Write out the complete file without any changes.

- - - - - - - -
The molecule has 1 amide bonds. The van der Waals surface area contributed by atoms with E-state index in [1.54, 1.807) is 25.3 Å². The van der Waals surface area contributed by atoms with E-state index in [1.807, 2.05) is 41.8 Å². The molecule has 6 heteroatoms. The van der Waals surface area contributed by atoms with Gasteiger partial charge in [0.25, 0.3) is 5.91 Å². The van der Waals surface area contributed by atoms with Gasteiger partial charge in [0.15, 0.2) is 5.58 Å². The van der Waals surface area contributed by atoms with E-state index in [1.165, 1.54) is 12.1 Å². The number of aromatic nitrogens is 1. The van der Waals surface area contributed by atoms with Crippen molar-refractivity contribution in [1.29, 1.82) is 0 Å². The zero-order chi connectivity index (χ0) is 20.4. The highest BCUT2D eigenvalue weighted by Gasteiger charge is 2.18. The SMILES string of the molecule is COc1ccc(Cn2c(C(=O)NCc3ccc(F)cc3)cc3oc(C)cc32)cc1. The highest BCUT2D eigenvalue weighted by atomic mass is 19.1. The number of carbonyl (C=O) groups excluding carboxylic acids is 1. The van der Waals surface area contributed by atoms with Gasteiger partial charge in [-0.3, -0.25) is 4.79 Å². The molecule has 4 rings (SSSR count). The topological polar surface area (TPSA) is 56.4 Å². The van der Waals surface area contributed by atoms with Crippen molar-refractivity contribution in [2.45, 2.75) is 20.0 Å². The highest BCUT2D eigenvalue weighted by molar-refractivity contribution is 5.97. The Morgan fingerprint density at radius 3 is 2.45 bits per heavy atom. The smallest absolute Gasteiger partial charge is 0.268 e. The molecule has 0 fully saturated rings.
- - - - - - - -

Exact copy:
The molecule has 1 amide bonds. The van der Waals surface area contributed by atoms with E-state index in [1.54, 1.807) is 25.3 Å². The van der Waals surface area contributed by atoms with E-state index in [1.807, 2.05) is 41.8 Å². The molecule has 6 heteroatoms. The van der Waals surface area contributed by atoms with Gasteiger partial charge in [0.25, 0.3) is 5.91 Å². The van der Waals surface area contributed by atoms with Gasteiger partial charge in [0.15, 0.2) is 5.58 Å². The van der Waals surface area contributed by atoms with E-state index in [1.165, 1.54) is 12.1 Å². The number of aromatic nitrogens is 1. The van der Waals surface area contributed by atoms with Crippen molar-refractivity contribution in [1.29, 1.82) is 0 Å². The zero-order chi connectivity index (χ0) is 20.4. The highest BCUT2D eigenvalue weighted by Gasteiger charge is 2.18. The SMILES string of the molecule is COc1ccc(Cn2c(C(=O)NCc3ccc(F)cc3)cc3oc(C)cc32)cc1. The highest BCUT2D eigenvalue weighted by atomic mass is 19.1. The number of carbonyl (C=O) groups excluding carboxylic acids is 1. The van der Waals surface area contributed by atoms with Gasteiger partial charge in [-0.3, -0.25) is 4.79 Å². The molecule has 4 rings (SSSR count). The topological polar surface area (TPSA) is 56.4 Å². The van der Waals surface area contributed by atoms with Crippen molar-refractivity contribution in [2.45, 2.75) is 20.0 Å². The highest BCUT2D eigenvalue weighted by molar-refractivity contribution is 5.97. The Morgan fingerprint density at radius 3 is 2.45 bits per heavy atom. The smallest absolute Gasteiger partial charge is 0.268 e. The molecule has 0 fully saturated rings.